the Supreme Court, considering the question of whether a charge in respect of a property could be created by deposit of an agreement for sale by the agreement holder, had referred to the definition of the expression “mortgage” as contained in section 58(a), and held that without a transfer of interest there arose no question of there being a mortgage. It was observed therein –

“No interest was created in favour of Respondent 2 by virtue of this agreement for sale which could have been transferred by way of security to the appellant Bank. There is as such no question of the appellant Bank having any charge over such non-existent interest.”

11. Thus according to the petitioners,

“……….The qualification aforesaid is implicit in section 58(f)of the said Act and any construction otherwise would lead to anomalous consequences. For instance, a person could, by resorting to wrongful and illegal means or by practising fraud and/or deceit, obtain the original title documents in respect of an immovable property belonging to another over which such person has no right, title or interest whatsoever and could thereafter proceed to deliver the same two one of his creditors for the purpose of creating an equitable mortgage. In such a case it would be absurd to suggest that by dint of Section 58(f) of the Act of 1882, and equitable mortgage in respect of such immovable property has been created……..”

12. On the other hand the assertion of the respondent is that undoubtedly the property in question was mortgaged by none other than the petitioner no. 2 himself and there is no forgery in any of the documents. It is also asserted that the representation made by the petitioner no. 2 who had chosen to stand guarantor for the partnership firms of his own two sons was to the effect that he was competent to pledge the disputed flat which has been treated as the “Secured Asset” and he can now not retract from his own conduct/representation of being the ostensible owner of the disputed premises, since in any case even according to the cause title of the writ petition, he alone is the Director of the petitioner Company, and therefore fully liable to face consequence of his action. In addition the respondent bank has also made reference to certain decisions regarding the liability of borrowers and / or guarantors in relation to banking transaction or to be loans.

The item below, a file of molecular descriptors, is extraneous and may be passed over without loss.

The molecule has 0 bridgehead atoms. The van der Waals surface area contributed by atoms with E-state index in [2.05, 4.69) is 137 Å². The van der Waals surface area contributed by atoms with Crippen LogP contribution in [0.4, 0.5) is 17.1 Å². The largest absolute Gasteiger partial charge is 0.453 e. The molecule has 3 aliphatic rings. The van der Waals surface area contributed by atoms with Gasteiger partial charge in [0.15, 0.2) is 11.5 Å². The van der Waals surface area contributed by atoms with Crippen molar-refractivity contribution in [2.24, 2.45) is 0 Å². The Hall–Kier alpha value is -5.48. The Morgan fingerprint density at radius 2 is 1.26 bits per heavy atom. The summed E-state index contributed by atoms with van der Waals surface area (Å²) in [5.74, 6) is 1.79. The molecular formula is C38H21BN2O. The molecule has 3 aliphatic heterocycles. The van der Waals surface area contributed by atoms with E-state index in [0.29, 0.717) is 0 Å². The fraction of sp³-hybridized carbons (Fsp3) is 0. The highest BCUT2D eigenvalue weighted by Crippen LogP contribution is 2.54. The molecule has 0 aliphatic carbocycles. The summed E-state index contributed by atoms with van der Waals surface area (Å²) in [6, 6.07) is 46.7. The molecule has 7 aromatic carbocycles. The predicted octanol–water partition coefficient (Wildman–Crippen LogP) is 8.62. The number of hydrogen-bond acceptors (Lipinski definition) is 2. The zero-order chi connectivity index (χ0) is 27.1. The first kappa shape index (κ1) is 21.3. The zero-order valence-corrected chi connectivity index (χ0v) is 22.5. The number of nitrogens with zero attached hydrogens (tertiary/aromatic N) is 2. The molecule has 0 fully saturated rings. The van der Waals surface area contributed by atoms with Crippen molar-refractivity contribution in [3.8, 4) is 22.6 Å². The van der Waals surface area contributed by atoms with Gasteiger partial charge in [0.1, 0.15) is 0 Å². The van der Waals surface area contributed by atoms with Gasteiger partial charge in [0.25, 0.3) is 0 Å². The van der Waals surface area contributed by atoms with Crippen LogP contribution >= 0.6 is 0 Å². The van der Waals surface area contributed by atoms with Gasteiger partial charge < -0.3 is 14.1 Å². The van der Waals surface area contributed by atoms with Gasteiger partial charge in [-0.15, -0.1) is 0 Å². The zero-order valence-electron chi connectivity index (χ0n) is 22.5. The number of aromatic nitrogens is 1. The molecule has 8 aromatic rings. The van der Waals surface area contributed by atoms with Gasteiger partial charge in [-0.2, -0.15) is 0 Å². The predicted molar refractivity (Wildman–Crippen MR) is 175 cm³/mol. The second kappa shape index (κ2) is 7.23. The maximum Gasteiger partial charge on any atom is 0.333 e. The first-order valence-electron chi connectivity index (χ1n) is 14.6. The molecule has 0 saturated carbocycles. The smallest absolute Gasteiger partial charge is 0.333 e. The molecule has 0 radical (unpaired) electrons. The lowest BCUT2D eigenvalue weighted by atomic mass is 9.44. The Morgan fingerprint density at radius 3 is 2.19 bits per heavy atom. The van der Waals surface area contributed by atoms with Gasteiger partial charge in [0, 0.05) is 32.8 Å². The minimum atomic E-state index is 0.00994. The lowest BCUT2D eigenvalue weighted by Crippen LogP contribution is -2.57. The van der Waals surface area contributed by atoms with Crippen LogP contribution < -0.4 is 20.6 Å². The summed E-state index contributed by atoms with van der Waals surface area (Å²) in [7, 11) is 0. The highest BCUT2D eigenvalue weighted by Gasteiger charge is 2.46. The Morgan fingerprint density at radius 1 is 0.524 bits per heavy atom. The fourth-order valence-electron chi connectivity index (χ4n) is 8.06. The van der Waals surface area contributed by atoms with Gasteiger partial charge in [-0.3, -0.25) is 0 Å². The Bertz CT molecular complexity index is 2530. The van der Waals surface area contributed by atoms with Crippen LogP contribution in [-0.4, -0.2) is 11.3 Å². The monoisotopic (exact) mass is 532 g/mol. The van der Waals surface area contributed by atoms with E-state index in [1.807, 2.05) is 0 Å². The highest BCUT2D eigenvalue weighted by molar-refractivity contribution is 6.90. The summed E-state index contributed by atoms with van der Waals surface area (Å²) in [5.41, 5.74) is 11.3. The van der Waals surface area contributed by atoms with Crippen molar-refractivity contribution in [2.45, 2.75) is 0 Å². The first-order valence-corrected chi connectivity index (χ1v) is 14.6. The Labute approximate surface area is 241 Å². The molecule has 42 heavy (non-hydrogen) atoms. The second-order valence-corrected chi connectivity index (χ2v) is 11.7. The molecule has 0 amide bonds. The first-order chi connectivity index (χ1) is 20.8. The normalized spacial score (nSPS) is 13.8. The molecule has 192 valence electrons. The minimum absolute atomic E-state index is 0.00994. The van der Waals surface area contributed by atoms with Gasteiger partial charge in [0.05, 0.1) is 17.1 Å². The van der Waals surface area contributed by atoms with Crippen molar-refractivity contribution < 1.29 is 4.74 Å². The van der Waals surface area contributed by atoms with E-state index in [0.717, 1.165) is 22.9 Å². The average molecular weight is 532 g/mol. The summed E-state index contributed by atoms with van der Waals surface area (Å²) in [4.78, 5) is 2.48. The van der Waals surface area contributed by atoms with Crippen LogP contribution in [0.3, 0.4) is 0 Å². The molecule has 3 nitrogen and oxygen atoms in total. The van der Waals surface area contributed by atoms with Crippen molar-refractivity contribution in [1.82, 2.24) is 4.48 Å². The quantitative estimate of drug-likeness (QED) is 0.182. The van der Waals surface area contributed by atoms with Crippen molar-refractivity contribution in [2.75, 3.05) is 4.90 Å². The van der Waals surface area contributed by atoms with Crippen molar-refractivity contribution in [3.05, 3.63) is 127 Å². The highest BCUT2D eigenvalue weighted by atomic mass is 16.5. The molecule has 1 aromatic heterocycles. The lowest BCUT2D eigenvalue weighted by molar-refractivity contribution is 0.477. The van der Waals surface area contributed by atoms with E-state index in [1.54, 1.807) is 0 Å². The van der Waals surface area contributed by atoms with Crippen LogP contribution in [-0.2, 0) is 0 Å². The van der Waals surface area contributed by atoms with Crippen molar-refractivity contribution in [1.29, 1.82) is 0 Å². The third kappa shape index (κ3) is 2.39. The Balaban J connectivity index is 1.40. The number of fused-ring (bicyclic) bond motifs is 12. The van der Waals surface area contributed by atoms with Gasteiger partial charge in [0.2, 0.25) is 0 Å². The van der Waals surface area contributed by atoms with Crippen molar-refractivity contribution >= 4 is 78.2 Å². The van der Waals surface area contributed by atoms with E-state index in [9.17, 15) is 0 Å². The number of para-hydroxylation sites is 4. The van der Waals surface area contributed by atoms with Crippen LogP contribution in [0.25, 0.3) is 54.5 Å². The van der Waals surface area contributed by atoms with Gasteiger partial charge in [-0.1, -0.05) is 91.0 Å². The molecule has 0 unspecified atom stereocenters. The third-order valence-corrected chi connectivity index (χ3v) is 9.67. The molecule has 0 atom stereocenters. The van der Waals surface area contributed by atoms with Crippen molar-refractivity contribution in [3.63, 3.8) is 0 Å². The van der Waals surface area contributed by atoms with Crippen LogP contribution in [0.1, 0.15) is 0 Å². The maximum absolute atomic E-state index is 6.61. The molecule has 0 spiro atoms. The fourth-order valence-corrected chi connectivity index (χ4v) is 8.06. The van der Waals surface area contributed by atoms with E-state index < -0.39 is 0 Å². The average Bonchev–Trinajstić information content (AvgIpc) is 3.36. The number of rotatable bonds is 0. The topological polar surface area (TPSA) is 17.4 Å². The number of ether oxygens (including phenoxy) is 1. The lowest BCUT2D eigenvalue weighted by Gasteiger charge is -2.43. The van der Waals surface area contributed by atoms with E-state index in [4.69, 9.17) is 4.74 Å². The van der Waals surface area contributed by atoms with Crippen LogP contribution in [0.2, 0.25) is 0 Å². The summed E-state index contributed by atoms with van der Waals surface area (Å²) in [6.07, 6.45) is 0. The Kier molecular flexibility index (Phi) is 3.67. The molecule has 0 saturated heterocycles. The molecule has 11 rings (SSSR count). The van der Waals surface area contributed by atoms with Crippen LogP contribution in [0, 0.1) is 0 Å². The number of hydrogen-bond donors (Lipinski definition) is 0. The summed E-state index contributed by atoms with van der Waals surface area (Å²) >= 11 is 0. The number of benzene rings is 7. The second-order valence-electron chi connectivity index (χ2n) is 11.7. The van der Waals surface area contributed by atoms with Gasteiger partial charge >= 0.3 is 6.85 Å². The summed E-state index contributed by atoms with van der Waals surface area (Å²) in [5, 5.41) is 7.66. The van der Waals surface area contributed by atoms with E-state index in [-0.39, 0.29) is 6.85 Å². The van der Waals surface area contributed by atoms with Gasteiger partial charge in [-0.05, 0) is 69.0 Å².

13. In

# State of Madhya Pradesh and Ors. v. M.V. Vyavsaya and Company, (1997) 1 SCC 156

it was held –

“15. – It has been repeatedly held by this Court that the power of the High Court Under Article 226 of the Constitution is not akin to appellate power. It is a supervisory power. While exercising this power, the Court does not go into the merits of the decision taken by the authorities concerned but only ensures that the decision is arrived at in accordance with the procedure prescribed by law and in accordance with the principles of natural justice wherever applicable. Further, where there are disputed questions of fact, the High Court does not normally go into or adjudicate upon the disputed questions of fact. Yet another principle which has been repeatedly affirmed by this Court is that a person who solemnly enters into a contract cannot be allowed to wriggle out of it by resorting to Article 226 of the Constitution. This Court has also repeatedly emphasized the inadvisability of making interim orders which have the effect of depriving the State (the people of the State) of the revenues legitimately due to it. The Court should not take upon itself the responsibility of staying the recovery of amounts due to State unless a clear case of illegality is made out and the balance of convenience is duly considered. Otherwise, the odium of unlawfully depriving the State/the people of the monies lawfully due to it/them would lie upon the Court.

“17. A Constitution Bench of this Court held in

# Har Shankar v. Deputy Excise and Taxation Commr. (1975) 1 SCC 737 : AIR 1975 SC 1121

that “the writ jurisdiction of High Courts Under Article 226 of the Constitution is not intended to facilitate avoidance of obligations voluntarily incurred.” Of course, where there is a statutory violation, interference would be permissible even in the case of a contract but not where the relevant facts are disputed and which dispute calls for an elaborate enquiry which cannot be conveniently done by the High Court in a writ petition.”

14. In